Announcing Orderly: Replace Confluence Page Properties with Notion-like Databases
- Orderly Databases is a brand-new app by K15t that keeps Confluence spaces in order.
- Orderly Databases stores structured information in tables, that can be viewed and edited on Confluence pages (using the Orderly macros).
- Think of it as page properties on steroids, or as Notion.so-like databases for Confluence.
Confluence is great to store information about what ‘things’ teams work on: Projects, feature specs, IT systems documentation, events – you name it! Simply create a page about ‘the thing’ and your team has a single source of truth.
However, it gets difficult when you have lots and lots of pages and you need to keep an overview. It gets even more difficult when you need an overview about what information is actually on those pages, let alone edit the information on each page.
Example: Imagine you want to get an overview of all projects that are delayed and want to change the target date. With Confluence out-of-the-box, this is only possible with a lot of manual work. What’s more, you would need to go through each individual page to update the target date.
With Orderly Databases for Confluence, the K15t team set out to improve this.
Enter Orderly Databases for Confluence...
The basic set-up flow of an Orderly database goes like this:
- Create a project database, where you manage all of your projects as entries.
- Each entry links to a project page.
- Additional fields contain information about each project, such as project manager, status, and so on.
Now, when Confluence users want to create a new project, they simply add an entry and fill out the fields. The new project page is created automatically and you can guarantee that the data related to each project remains consistent.
When you dive into each project, all of the fields can also be viewed and edited directly from that page. What’s more, any updates will automatically reflect back in your project database as well.
If this reminds you of Page Properties macro, you’d be right! But Orderly Databases has many advantages:
- When a value or a field is renamed, the change is reflected everywhere that it’s referenced, because Orderly Databases are the single source of truth.
- Orderly’s field types help users fill out the fields correctly. At the moment, Orderly comes with 7 field types, but there are more to come!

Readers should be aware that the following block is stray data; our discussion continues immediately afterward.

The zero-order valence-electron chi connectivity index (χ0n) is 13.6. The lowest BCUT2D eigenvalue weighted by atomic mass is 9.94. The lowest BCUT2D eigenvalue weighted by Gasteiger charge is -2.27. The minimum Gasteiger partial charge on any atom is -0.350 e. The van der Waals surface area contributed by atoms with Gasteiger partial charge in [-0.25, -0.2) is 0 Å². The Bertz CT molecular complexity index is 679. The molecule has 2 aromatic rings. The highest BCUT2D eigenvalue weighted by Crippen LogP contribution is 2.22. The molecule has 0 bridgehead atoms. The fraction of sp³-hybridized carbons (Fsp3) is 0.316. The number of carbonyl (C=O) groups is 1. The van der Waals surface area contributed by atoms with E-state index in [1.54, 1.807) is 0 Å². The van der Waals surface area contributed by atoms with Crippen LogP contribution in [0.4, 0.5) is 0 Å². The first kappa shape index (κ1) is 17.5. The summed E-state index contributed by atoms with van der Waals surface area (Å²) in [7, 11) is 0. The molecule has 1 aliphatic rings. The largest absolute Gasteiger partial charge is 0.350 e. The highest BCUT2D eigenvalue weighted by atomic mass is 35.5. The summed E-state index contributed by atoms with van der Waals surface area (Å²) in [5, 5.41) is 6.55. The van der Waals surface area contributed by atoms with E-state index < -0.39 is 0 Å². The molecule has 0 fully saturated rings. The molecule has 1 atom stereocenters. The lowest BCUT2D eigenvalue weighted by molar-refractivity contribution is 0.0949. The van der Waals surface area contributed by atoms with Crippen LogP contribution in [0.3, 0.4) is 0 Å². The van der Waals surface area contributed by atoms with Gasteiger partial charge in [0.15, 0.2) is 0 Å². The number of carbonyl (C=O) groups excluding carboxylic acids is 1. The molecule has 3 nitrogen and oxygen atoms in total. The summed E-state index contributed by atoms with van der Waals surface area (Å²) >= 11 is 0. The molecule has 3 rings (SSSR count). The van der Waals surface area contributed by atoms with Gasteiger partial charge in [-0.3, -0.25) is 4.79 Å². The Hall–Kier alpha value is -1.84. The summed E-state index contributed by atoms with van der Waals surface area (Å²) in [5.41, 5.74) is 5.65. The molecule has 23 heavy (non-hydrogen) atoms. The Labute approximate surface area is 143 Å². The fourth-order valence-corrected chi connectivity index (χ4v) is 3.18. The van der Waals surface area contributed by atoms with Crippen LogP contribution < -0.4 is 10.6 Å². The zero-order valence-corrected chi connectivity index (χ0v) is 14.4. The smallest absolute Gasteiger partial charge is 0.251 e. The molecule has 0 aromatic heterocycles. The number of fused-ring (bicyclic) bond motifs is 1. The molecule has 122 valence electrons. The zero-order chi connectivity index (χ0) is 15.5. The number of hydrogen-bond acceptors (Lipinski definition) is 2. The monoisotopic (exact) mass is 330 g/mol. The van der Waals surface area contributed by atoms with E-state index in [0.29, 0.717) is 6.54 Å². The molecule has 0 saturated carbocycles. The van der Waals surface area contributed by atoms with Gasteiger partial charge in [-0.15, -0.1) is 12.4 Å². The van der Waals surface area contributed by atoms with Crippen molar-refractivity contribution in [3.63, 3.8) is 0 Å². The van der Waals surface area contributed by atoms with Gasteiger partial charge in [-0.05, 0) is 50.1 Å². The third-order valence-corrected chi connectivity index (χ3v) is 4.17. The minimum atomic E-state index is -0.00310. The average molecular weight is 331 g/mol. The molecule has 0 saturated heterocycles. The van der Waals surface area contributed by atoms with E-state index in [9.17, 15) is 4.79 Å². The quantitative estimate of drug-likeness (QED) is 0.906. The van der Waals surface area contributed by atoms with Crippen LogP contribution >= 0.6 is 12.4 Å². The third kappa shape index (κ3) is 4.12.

Need to drill down into the details of specific projects? Filter your entries based on criteria like project owner, team, or other fields to deliver different views on your data.
The current version of Orderly Databases is just the start. Orderly has seven field types – Text, Page links, Image, Database link, User, Date, Select – each of which have a number of configuration options.
Already have a field type in mind? We’re looking for feedback to help guide our development efforts.
Structured Content in Confluence: An Idea We Just Couldn’t Shake
This project was a long time in the making and I am super happy to finally release Orderly to the Atlassian Marketplace. Here’s some context to the app’s idea from inception to release:
Structured information in Confluence has been a topic for K15t for a long time. In fact, we had actually created an app called ‘Scroll Wiki Forms' (here is proof), which we eventually pulled back on because we thought it wasn’t quite good enough. Over 10 years later, with Orderly Databases, I think we have found the perfect approach to structured data in Confluence.
Orderly will make the lives of many Confluence admins and users so much easier. No more fiddling with Page Properties on many pages. Instead, (Space-) admins can create a database structure, regular Confluence users are guided to enter information in the right way, and in the end the content in Confluence stays more valuable for everyone.
Finally, I am happy to share that we’re offering Orderly Databases for FREE for up to ten users! We think every small team should be able to organize their content in the best possible way without having to think about the pricing.